Incursions by Uninvited Bishops
We call for an immediate end to diocesan incursions by uninvited bishops in accordance with the Windsor Report and consistent with the statements of past Lambeth Conferences and the Ecumenical Councils of the Church. Such incursions imperil common prayer and long-established ecclesial principles of our Communion. These principles include respect for local jurisdiction and recognition of the geographical boundaries of dioceses and provinces. As we continue to commit ourselves to honor both the spirit and the content of the Windsor Report, we call upon those provinces and bishops engaging in such incursions likewise to honor the Windsor Report by ending them. We offer assurance that delegated episcopal pastoral care is being provided for those who seek it.

Communion-wide Consultation
In their communiqué of February 2007, the Primates proposed a "pastoral scheme." At our meeting in March 2007, we expressed our deep concern that this scheme would compromise the authority of our own primate and place the autonomy of The Episcopal Church at risk. The Executive Council reiterated our concerns and declined to participate. Nevertheless, we recognize a useful role for communion-wide consultation with respect to the pastoral needs of those seeking alternative oversight, as well as the pastoral needs of gay and lesbian persons in this and other provinces. We encourage our Presiding Bishop to continue to explore such consultation in a manner that is in accord with our Constitution and Canons.

The Listening Process
The 1998 Lambeth Conference called all the provinces of the Anglican Communion to engage in a "listening process" designed to bring gay and lesbian Anglicans fully into the Church's conversation about human sexuality. We look forward to receiving initial reports about this process at the 2008 Lambeth Conference and to participating with others in this crucial enterprise. We are aware that in some cultural contexts conversation concerning homosexuality is difficult. We see an important role for the Anglican Consultative Council (ACC) in this listening process, since it represents both the lay and ordained members of our constituent churches, and so is well-placed to engage every part of the body in this conversation. We encourage the ACC to identify the variety of resources needed to accomplish these conversations.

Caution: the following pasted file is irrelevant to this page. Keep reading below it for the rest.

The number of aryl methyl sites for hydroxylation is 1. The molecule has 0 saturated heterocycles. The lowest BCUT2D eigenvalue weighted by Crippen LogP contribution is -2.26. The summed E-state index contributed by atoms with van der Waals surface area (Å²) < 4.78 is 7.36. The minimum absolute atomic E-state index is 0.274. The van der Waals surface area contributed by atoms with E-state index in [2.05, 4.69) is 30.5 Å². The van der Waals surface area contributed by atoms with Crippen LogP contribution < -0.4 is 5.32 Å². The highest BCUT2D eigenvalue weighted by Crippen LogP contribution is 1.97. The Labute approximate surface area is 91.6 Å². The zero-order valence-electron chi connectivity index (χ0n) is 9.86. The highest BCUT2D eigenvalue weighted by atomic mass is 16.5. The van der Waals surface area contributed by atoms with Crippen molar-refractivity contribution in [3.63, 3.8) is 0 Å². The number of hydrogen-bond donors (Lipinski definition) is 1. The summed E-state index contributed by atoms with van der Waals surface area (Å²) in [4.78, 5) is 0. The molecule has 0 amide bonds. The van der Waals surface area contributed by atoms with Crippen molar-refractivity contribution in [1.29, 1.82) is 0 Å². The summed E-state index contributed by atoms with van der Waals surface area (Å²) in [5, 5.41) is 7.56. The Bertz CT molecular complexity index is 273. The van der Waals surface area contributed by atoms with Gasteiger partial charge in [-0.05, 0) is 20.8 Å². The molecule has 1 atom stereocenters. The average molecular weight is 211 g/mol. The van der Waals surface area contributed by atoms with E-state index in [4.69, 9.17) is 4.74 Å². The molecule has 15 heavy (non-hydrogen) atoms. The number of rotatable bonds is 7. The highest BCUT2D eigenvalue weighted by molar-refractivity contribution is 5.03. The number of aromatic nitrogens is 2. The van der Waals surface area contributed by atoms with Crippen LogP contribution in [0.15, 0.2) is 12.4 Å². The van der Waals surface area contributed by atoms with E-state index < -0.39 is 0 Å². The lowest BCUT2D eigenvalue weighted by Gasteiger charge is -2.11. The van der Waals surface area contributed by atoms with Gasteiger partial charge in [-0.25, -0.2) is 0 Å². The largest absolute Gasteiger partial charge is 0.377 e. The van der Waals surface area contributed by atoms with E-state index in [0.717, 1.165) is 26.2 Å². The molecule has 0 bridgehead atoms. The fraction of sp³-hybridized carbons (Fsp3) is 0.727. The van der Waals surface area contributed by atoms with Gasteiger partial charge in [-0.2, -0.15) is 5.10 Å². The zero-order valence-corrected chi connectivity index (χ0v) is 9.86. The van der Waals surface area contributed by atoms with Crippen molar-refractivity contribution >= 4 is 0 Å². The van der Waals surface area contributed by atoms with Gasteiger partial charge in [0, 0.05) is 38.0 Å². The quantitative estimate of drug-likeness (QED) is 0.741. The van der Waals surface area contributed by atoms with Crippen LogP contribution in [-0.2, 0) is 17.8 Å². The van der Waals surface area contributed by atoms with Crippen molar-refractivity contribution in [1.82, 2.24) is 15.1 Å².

The Lambeth Conference
Invitations to the Lambeth Conference are extended by the Archbishop of Canterbury. Those among us who have received an invitation to attend the 2008 Lambeth Conference look forward to that gathering with hope and expectation. Many of us are engaged in mission partnerships with bishops and dioceses around the world and cherish these relationships. Lambeth offers a wonderful opportunity to build on such partnerships.

We are mindful that the Bishop of New Hampshire has not yet received an invitation to the conference. We also note that the Archbishop of Canterbury has expressed a desire to explore a way for him to participate. We share the Archbishop's desire and encourage our Presiding Bishop to offer our assistance as bishops in this endeavor. It is our fervent hope that a way can be found for his full participation.

Justice and Dignity for Gay and Lesbian Persons
It is of fundamental importance that, as we continue to seek consensus in matters of human sexuality, we also be clear and outspoken in our shared commitment to establish and protect the civil rights of gay and lesbian persons, and to name and oppose at every turn any action or policy that does violence to them, encourages violence toward them, or violates their dignity as children of God. We call all our partners in the Anglican Communion to recommit to this effort. As we stated at the conclusion of our meeting in March 2007: "We proclaim the Gospel of what God has done and is doing in Christ, of the dignity of every human being, and of justice, compassion and peace. We proclaim the Gospel that in Christ there is no Jew or Greek, no male or female, no slave or free. We proclaim the Gospel that in Christ all God's children, including women, are full and equal participants in the life of Christ's Church. We proclaim the Gospel that in Christ all God's children, including gay and lesbian persons, are full and equal participants in the life of Christ's Church. We proclaim the Gospel that stands against any violence, including violence done to women and children as well as those who are persecuted because of their differences, often in the name of God."
(1) The Communion Sub-Group noted that "the resolution uses the language of 'restraint', and the group noted that there has been considerable discussion since General Convention about the exact force of that word. By requiring that the restraint must be expressed in a particular way--'by not consenting...', however, the resolution is calling for a precise response, which complies with the force of the recommendation of the Windsor Report." The group also noted "that while the Windsor Report restricted its recommendation to candidates for the episcopate who were living in a same gender union, the resolution at General Convention widened this stricture to apply to a range of lifestyles which present a wider challenge. The group welcomed this widening of the principle, which was also recommended by the Windsor Report, and commend it to the Communion."

Comments (7)

It only clarifies that we remain very much with one foot in the closet, and the other out of it.